Yes and front to back.
Start with a gauge block or something in the vise. Twist,shim whatever to make somewhat flat.
Put on the indicol out a ways to the side with the DTI. Put the machine spindle in neutral.
Move left or right and zero on the block. Make a dot on the block with a sharpie where you made zero.
Move the table to the other side and swing the spindle over the mark. Do not use the arm of the indicol to turn it or you will upset it.
Twist the head to get both to match. Take out half the error and go back to the other side. Rinse and repeat.
Now move the table in or out. Pick up the same point on the block at 6 or 12 o'clock. Move the other direction and pick up.
Adjust the nod to get zero difference as you did with the side to side.
Go back and check the tilt and nod at 12, 3, 6, 9 o'clock moving the table axis to the dot on your gauge block turning the spindle to each position.
Now you are aligned square to the X/Y table motion. Shim and or twist the vise so that it now runs true.
Yes this is a lot of work but eliminates table top or vise errors.
To get really picky now Z. Using the indicol indicate a pin or better a tooling ball at a marked height.
Move the knee say 6 inches. Indicate it again. This is Z on the knee not straight. You can make a correction table to comp for this when you move the knee.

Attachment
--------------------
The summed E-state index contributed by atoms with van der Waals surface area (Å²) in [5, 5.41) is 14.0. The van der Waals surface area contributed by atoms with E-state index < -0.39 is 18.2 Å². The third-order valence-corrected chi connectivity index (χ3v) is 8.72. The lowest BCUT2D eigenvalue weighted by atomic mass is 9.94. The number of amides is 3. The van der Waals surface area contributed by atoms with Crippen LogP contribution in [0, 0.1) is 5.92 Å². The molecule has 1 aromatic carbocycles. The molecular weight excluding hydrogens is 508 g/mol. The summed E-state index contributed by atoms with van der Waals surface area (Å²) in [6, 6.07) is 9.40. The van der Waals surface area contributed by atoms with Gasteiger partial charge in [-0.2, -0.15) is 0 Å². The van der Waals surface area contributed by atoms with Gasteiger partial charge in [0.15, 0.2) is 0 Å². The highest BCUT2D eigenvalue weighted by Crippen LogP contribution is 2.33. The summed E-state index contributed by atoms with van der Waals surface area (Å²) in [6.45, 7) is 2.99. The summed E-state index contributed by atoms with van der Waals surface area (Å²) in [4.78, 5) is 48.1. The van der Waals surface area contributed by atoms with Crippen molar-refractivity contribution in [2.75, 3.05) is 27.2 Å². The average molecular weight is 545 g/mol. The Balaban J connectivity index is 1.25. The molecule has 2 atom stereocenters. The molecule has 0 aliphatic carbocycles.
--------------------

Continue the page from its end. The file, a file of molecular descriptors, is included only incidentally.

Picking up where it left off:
(confusing, maybe I should learn how to make a video)
ok, thanks for the clarification, thats what i thought you were describing, this is the exact procedure i use to correct tram on bridgemills, our specification on a new machine is less than 10micron per 500mm. just for a bridgeport because you have easy adjustment and often work will often fit in a vise, i only concern myself with dealing with an 8" swing. imo anymore is deep into diminishing returns, if you barely push on the head you can see an indicator move a couple thou. what you are looking at on the z is not straightness, you are looking at parallelism error between the quill travel and the knee travel. this is also part of my geometry correction on a bridgemill because our machines also have 2 axis of vertical motion, i will correct parallelism in 2 planes between the z (spindle ram) and w (bridge motion) in relation to x, and also in relation to y. if you have a linear error in your travel, its straight, its just not parallel